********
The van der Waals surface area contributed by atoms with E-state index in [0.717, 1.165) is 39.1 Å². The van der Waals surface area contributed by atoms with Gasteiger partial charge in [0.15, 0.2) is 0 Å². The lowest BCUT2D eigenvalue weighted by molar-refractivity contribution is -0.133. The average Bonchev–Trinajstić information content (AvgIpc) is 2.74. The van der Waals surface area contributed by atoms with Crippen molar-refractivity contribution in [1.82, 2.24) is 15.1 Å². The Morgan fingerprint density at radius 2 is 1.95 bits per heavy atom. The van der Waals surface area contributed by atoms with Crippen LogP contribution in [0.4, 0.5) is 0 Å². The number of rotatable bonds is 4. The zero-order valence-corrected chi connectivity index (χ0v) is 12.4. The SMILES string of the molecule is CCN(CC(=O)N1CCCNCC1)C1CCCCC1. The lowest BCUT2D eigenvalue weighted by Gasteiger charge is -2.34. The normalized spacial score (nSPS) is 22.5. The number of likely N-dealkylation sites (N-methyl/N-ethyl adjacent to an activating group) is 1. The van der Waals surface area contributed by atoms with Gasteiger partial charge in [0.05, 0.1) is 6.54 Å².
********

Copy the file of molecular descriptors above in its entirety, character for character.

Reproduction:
The van der Waals surface area contributed by atoms with E-state index in [0.717, 1.165) is 39.1 Å². The van der Waals surface area contributed by atoms with Gasteiger partial charge in [0.15, 0.2) is 0 Å². The lowest BCUT2D eigenvalue weighted by molar-refractivity contribution is -0.133. The average Bonchev–Trinajstić information content (AvgIpc) is 2.74. The van der Waals surface area contributed by atoms with Crippen molar-refractivity contribution in [1.82, 2.24) is 15.1 Å². The Morgan fingerprint density at radius 2 is 1.95 bits per heavy atom. The van der Waals surface area contributed by atoms with Crippen LogP contribution in [0.4, 0.5) is 0 Å². The number of rotatable bonds is 4. The zero-order valence-corrected chi connectivity index (χ0v) is 12.4. The SMILES string of the molecule is CCN(CC(=O)N1CCCNCC1)C1CCCCC1. The lowest BCUT2D eigenvalue weighted by Gasteiger charge is -2.34. The normalized spacial score (nSPS) is 22.5. The number of likely N-dealkylation sites (N-methyl/N-ethyl adjacent to an activating group) is 1. The van der Waals surface area contributed by atoms with Gasteiger partial charge in [0.05, 0.1) is 6.54 Å².